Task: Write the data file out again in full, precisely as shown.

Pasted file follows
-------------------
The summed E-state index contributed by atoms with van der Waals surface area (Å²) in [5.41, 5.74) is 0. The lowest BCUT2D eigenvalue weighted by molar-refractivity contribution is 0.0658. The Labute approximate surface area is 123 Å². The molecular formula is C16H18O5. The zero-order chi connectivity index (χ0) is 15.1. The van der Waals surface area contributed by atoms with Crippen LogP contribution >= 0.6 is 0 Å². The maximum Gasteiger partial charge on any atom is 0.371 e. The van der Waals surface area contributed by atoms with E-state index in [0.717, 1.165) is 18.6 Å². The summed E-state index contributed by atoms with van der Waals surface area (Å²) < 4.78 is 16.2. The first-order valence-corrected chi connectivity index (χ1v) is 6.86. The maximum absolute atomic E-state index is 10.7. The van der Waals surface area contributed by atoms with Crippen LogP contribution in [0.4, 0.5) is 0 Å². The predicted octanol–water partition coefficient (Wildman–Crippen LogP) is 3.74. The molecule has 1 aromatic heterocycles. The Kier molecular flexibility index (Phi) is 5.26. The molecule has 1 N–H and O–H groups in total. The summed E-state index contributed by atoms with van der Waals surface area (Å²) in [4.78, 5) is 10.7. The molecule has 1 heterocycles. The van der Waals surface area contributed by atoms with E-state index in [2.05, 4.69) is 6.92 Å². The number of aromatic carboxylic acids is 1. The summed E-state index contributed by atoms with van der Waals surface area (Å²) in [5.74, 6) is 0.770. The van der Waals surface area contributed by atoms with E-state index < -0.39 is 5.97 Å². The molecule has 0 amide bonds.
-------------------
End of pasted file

The summed E-state index contributed by atoms with van der Waals surface area (Å²) in [5.41, 5.74) is 0. The lowest BCUT2D eigenvalue weighted by molar-refractivity contribution is 0.0658. The Labute approximate surface area is 123 Å². The molecular formula is C16H18O5. The zero-order chi connectivity index (χ0) is 15.1. The van der Waals surface area contributed by atoms with Crippen LogP contribution >= 0.6 is 0 Å². The maximum Gasteiger partial charge on any atom is 0.371 e. The van der Waals surface area contributed by atoms with E-state index in [0.717, 1.165) is 18.6 Å². The summed E-state index contributed by atoms with van der Waals surface area (Å²) < 4.78 is 16.2. The first-order valence-corrected chi connectivity index (χ1v) is 6.86. The maximum absolute atomic E-state index is 10.7. The van der Waals surface area contributed by atoms with Crippen LogP contribution in [0.4, 0.5) is 0 Å². The predicted octanol–water partition coefficient (Wildman–Crippen LogP) is 3.74. The molecule has 1 aromatic heterocycles. The Kier molecular flexibility index (Phi) is 5.26. The molecule has 1 N–H and O–H groups in total. The summed E-state index contributed by atoms with van der Waals surface area (Å²) in [4.78, 5) is 10.7. The molecule has 1 heterocycles. The van der Waals surface area contributed by atoms with E-state index in [2.05, 4.69) is 6.92 Å². The number of aromatic carboxylic acids is 1. The summed E-state index contributed by atoms with van der Waals surface area (Å²) in [5.74, 6) is 0.770. The van der Waals surface area contributed by atoms with E-state index < -0.39 is 5.97 Å². The molecule has 0 amide bonds.